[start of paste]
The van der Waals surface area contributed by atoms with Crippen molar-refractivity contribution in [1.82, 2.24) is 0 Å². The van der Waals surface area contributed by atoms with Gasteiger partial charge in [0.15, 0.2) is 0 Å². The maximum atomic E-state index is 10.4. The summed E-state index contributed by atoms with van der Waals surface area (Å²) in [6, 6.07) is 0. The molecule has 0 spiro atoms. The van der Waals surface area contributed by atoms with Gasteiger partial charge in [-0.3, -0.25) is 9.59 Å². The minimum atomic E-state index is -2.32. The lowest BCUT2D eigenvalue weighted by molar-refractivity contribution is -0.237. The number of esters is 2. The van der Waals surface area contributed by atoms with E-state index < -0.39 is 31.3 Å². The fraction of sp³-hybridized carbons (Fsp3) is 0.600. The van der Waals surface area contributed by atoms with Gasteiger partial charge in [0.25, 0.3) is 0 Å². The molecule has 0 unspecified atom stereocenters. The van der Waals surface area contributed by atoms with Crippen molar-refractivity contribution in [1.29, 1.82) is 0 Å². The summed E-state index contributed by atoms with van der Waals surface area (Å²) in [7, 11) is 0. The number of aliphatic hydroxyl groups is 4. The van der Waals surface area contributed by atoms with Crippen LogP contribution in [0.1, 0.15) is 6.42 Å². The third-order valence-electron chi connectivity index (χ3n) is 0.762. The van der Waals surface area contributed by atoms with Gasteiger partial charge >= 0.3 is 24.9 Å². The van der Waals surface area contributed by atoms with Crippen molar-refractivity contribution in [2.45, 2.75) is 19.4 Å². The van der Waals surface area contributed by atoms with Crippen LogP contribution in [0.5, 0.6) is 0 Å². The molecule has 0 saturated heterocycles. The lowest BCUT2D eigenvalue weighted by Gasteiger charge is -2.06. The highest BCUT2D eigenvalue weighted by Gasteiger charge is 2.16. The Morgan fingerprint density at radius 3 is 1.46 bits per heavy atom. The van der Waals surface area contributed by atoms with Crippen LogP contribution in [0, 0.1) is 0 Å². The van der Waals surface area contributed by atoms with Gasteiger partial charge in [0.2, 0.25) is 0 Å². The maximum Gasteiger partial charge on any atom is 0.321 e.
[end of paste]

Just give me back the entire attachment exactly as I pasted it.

The van der Waals surface area contributed by atoms with Crippen molar-refractivity contribution in [1.82, 2.24) is 0 Å². The van der Waals surface area contributed by atoms with Gasteiger partial charge in [0.15, 0.2) is 0 Å². The maximum atomic E-state index is 10.4. The summed E-state index contributed by atoms with van der Waals surface area (Å²) in [6, 6.07) is 0. The molecule has 0 spiro atoms. The van der Waals surface area contributed by atoms with Gasteiger partial charge in [-0.3, -0.25) is 9.59 Å². The minimum atomic E-state index is -2.32. The lowest BCUT2D eigenvalue weighted by molar-refractivity contribution is -0.237. The number of esters is 2. The van der Waals surface area contributed by atoms with E-state index < -0.39 is 31.3 Å². The fraction of sp³-hybridized carbons (Fsp3) is 0.600. The van der Waals surface area contributed by atoms with Gasteiger partial charge in [0.25, 0.3) is 0 Å². The molecule has 0 unspecified atom stereocenters. The van der Waals surface area contributed by atoms with Crippen molar-refractivity contribution in [1.29, 1.82) is 0 Å². The summed E-state index contributed by atoms with van der Waals surface area (Å²) in [7, 11) is 0. The number of aliphatic hydroxyl groups is 4. The van der Waals surface area contributed by atoms with Crippen LogP contribution in [0.1, 0.15) is 6.42 Å². The third-order valence-electron chi connectivity index (χ3n) is 0.762. The van der Waals surface area contributed by atoms with Gasteiger partial charge >= 0.3 is 24.9 Å². The van der Waals surface area contributed by atoms with Crippen molar-refractivity contribution in [2.45, 2.75) is 19.4 Å². The van der Waals surface area contributed by atoms with Crippen LogP contribution in [0.5, 0.6) is 0 Å². The molecule has 0 saturated heterocycles. The lowest BCUT2D eigenvalue weighted by Gasteiger charge is -2.06. The highest BCUT2D eigenvalue weighted by Gasteiger charge is 2.16. The Morgan fingerprint density at radius 3 is 1.46 bits per heavy atom. The van der Waals surface area contributed by atoms with Crippen LogP contribution in [0, 0.1) is 0 Å². The van der Waals surface area contributed by atoms with Gasteiger partial charge in [0.2, 0.25) is 0 Å². The maximum Gasteiger partial charge on any atom is 0.321 e.